I'm the Technology Editor at Forbes India and I love writing about all things tech. Explaining the big picture, where tech meets business and society, is what drives me. I don't get to do that every day, but I live for those well-crafted stories, written simply, sans jargon.
A story on Xiaomi’s success in India so far and its plans for expanding its internet-based ecosystem, by this correspondent, caught a fair bit of attention among the Chinese smartphone maker’s Indian customers over the weekend.
One point emerged, anecdotally, that some were unhappy, not with the phones themselves, but with customer service. Twitter and Facebook posts in reaction to the story included those who continue to be loyal fans of Xiaomi, but also those who seem to have genuine complaints with what happened after they bought a Mi phone.
“There is another side of the story which you are either not aware of or didn't touch in your article,” Neeraj Gupta, a “techie” in Faridabad, wrote in an email to this correspondent. Gupta says a new Redmi Note 3 he purchased on July 6 from Mi.com, Xiaomi’s own ecommerce site, and which arrived on July 9, had a faulty SIM tray -- it wouldn’t slide out. After confirming this at his nearest Xiaomi service centre, Gupta says he’s been trying to get the company to replace the phone, to no avail so far.
While Xiaomi has responded by acknowledging it is working on replacing his phone, a new handset hasn’t arrived so far, Gupta said by phone on Monday. Anecdotally, the Facebook page of Hugo Barra, Xiaomi’s boss of international operations, for instance, has examples of people who like Xiaomi’s phones, but have not exactly received prompt customer service.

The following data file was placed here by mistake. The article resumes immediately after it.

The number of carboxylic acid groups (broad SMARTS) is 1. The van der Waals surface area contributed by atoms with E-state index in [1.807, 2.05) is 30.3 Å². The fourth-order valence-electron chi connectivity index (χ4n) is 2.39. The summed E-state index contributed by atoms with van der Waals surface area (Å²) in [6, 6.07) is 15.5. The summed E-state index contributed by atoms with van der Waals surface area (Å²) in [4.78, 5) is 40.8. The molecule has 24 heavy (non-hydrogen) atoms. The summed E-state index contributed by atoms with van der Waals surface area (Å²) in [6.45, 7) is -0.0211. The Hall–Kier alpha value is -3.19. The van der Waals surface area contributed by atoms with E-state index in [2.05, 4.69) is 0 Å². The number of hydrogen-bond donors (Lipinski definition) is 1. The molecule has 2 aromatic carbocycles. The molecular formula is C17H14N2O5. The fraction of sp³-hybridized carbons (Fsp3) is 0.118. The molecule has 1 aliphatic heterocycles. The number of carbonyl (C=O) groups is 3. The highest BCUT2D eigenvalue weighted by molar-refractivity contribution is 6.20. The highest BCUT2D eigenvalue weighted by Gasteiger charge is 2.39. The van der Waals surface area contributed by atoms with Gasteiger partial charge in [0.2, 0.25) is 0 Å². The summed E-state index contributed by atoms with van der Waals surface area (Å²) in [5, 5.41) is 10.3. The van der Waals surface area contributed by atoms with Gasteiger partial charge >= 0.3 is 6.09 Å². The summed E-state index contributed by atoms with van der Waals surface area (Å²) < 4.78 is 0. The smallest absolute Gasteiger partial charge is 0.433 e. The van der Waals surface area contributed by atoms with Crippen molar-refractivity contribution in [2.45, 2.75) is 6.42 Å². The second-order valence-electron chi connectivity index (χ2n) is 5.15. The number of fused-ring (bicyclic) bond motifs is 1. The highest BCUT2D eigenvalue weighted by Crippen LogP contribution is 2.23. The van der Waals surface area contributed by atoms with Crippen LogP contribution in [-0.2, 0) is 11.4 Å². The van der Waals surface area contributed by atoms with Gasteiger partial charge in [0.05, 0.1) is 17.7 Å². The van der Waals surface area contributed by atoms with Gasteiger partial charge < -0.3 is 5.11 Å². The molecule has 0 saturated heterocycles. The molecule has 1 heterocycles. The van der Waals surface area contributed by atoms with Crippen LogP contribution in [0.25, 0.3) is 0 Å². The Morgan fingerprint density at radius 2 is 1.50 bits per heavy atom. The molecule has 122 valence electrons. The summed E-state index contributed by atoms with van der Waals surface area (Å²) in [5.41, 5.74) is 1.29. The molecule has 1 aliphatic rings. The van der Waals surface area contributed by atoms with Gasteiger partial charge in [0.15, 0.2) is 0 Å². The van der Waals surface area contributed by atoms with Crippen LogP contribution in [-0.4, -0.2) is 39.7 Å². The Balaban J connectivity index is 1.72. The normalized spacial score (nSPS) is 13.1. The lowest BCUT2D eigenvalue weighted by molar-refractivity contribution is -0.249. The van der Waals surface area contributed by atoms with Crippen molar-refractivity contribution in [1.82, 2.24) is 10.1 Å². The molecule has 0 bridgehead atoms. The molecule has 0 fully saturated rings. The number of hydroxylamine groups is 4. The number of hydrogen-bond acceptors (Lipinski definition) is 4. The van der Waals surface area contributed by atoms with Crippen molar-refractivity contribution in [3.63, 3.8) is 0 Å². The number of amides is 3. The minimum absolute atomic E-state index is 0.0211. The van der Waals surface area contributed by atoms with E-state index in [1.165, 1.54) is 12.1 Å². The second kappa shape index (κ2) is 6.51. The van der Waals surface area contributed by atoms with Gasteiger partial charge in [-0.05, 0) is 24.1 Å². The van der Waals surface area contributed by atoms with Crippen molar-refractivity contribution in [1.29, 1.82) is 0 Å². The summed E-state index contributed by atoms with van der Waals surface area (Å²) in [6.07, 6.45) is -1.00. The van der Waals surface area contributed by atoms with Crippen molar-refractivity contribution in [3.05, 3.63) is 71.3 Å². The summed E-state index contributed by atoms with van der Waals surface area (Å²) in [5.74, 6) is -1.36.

Divyaank Rana, another customer, took to Twitter to microblog his experience, saying his Xiaomi smartphone was at the service centre for over a month, and that it was going to take more time as well.
Gupta himself said he liked the phones, having used a Mi3, and purchased another Redmi model for his father and a Mi4i for himself. He’s bought a Mi power bank as well. The Redmi Note 3, a 32GB version in silver colour, was his third Xiaomi smartphone. “This is my first customer service experience with this company,” he said. “They are great phones, but if your luck runs out then you’re in trouble.”
“Concentrate on after sales service ... then nobody can stop Xiaomi,” Anil Kumar H from Bengaluru, wrote on Barra’s Facebook page, after the Xiaomi senior executive posted a link to the Forbes India story.
And Xiaomi, with its blitzkrieg expansion, may be facing this challenge in other markets too. “I share same view as some of the people here. Xiaomi should concentrate on their after sale service. I have an IT ticket with them that is open for 3 months,” wrote Lawrence Lim from Singapore in the same set of comments after Barra’s post.
In the short term, as the company expands rapidly, ensuring that it doesn’t slip up on keeping its customers happy will be paramount. While, as Barra and Manu Jain, the company’s India head, say, Xiaomi is extremely accessible on social media, there is scope for improving their customer service.
Otherwise, even as Xiaomi attempts its more ambitious plan of building an internet-based ecosystem around its smartphones, the company risks becoming a victim of its own success.